Publications, presentations and other activities
Future changes in atmospheric rivers and extreme precipitation in Norway
by K. Whan (KNMI), J. Sillmann (Center for International Climate and Environmental Research,), N. Schaller (Center for International Climate and Environmental Research,), R. Haarsma (KNMI),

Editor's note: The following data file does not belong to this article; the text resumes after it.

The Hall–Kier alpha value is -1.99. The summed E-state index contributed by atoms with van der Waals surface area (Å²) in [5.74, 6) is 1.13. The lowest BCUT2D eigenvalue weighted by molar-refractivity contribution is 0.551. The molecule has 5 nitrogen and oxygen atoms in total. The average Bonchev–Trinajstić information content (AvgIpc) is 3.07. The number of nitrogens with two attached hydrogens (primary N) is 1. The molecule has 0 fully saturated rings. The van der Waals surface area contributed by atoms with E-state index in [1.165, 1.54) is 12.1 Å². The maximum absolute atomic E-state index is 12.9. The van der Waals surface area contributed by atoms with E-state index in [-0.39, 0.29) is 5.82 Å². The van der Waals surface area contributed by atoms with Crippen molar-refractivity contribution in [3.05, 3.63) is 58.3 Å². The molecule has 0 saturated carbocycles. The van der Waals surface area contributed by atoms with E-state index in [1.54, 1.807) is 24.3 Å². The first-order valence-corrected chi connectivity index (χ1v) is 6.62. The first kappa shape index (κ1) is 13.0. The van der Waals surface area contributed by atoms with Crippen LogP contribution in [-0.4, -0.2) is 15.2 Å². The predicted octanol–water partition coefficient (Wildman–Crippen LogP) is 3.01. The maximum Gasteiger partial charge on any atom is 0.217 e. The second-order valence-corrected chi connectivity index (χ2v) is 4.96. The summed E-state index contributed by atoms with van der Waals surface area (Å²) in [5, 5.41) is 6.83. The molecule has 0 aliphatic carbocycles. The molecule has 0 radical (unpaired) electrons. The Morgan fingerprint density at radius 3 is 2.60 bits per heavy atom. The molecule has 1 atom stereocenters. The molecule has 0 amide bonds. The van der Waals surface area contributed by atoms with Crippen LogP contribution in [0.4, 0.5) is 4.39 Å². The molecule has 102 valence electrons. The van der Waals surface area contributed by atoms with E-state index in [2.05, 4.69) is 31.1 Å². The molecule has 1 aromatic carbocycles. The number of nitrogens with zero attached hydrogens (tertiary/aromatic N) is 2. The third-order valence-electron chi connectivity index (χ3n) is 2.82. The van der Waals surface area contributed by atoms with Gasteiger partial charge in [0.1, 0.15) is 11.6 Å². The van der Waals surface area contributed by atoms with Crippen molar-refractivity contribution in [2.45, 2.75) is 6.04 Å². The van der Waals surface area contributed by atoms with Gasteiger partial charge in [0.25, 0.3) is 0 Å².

Flooding events associated with extreme precipitation have had large impacts in Norway. It is well known that these heavy precipitation events affecting Norway (and other parts of Europe) are strongly associated with atmospheric rivers (ARs). We assess trends in Norwegian AR characteristics, and the influence of AR variability on extreme precipitation in Norway. We first evaluate the ability of a high-resolution global climate model (EC-Earth) to simulate ARs, compared to ERA-Interim. We evaluate the EC-Earth simulated relationship between ARs and extreme precipitation in western Norway, compared to the observed relationship. We find that EC-Earth is able to simulate well the statistics of AR events and the related precipitation. The intensity and frequency of ARs making landfall in Norway both increase by the end of the century and we find a shift in seasonality of AR events in the future period. In two regions on the west coast, the majority of winter precipitation maxima are associated with AR events (> 80% of cases). Next we assess the influence of AR variability on extreme precipitation. A non-stationary extreme value analysis indicates that the magnitude of extreme precipitation events in these regions is associated with AR intensity. Indeed, the 1-in-20 year extreme event is 17% larger when the AR-intensity is high, compared to when it is low. There is little influence of specific humidity on the variability of extreme precipitation after all variables are de-trended. Finally, we find that the region mean temperature during winter AR events increases in the future. In the future, when the climate is generally warmer, AR days will tend to make landfall when the temperature is above the freezing point. The partitioning of more precipitation as rain, rather than as snow, can have severe impacts on flooding and water resource management.